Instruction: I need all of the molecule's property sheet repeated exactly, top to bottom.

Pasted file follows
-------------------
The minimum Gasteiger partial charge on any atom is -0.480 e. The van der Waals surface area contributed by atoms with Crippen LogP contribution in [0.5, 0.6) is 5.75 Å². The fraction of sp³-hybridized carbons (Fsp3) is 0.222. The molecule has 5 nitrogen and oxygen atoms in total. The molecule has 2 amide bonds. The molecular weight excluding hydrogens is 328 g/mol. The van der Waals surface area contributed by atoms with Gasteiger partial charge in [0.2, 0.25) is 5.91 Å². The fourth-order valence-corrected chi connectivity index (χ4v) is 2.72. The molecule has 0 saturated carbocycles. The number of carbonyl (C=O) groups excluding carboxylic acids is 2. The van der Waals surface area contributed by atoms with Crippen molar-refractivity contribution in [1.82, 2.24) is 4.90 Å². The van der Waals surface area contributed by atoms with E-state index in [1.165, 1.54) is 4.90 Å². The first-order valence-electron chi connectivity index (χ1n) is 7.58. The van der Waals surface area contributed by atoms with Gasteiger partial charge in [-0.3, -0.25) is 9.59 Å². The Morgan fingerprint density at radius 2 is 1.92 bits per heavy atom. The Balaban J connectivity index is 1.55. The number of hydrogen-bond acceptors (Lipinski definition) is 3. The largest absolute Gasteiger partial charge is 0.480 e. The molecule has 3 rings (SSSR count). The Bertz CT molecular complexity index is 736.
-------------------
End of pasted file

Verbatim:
The minimum Gasteiger partial charge on any atom is -0.480 e. The van der Waals surface area contributed by atoms with Crippen LogP contribution in [0.5, 0.6) is 5.75 Å². The fraction of sp³-hybridized carbons (Fsp3) is 0.222. The molecule has 5 nitrogen and oxygen atoms in total. The molecule has 2 amide bonds. The molecular weight excluding hydrogens is 328 g/mol. The van der Waals surface area contributed by atoms with Gasteiger partial charge in [0.2, 0.25) is 5.91 Å². The fourth-order valence-corrected chi connectivity index (χ4v) is 2.72. The molecule has 0 saturated carbocycles. The number of carbonyl (C=O) groups excluding carboxylic acids is 2. The van der Waals surface area contributed by atoms with Crippen molar-refractivity contribution in [1.82, 2.24) is 4.90 Å². The van der Waals surface area contributed by atoms with E-state index in [1.165, 1.54) is 4.90 Å². The first-order valence-electron chi connectivity index (χ1n) is 7.58. The van der Waals surface area contributed by atoms with Gasteiger partial charge in [-0.3, -0.25) is 9.59 Å². The Morgan fingerprint density at radius 2 is 1.92 bits per heavy atom. The Balaban J connectivity index is 1.55. The number of hydrogen-bond acceptors (Lipinski definition) is 3. The largest absolute Gasteiger partial charge is 0.480 e. The molecule has 3 rings (SSSR count). The Bertz CT molecular complexity index is 736.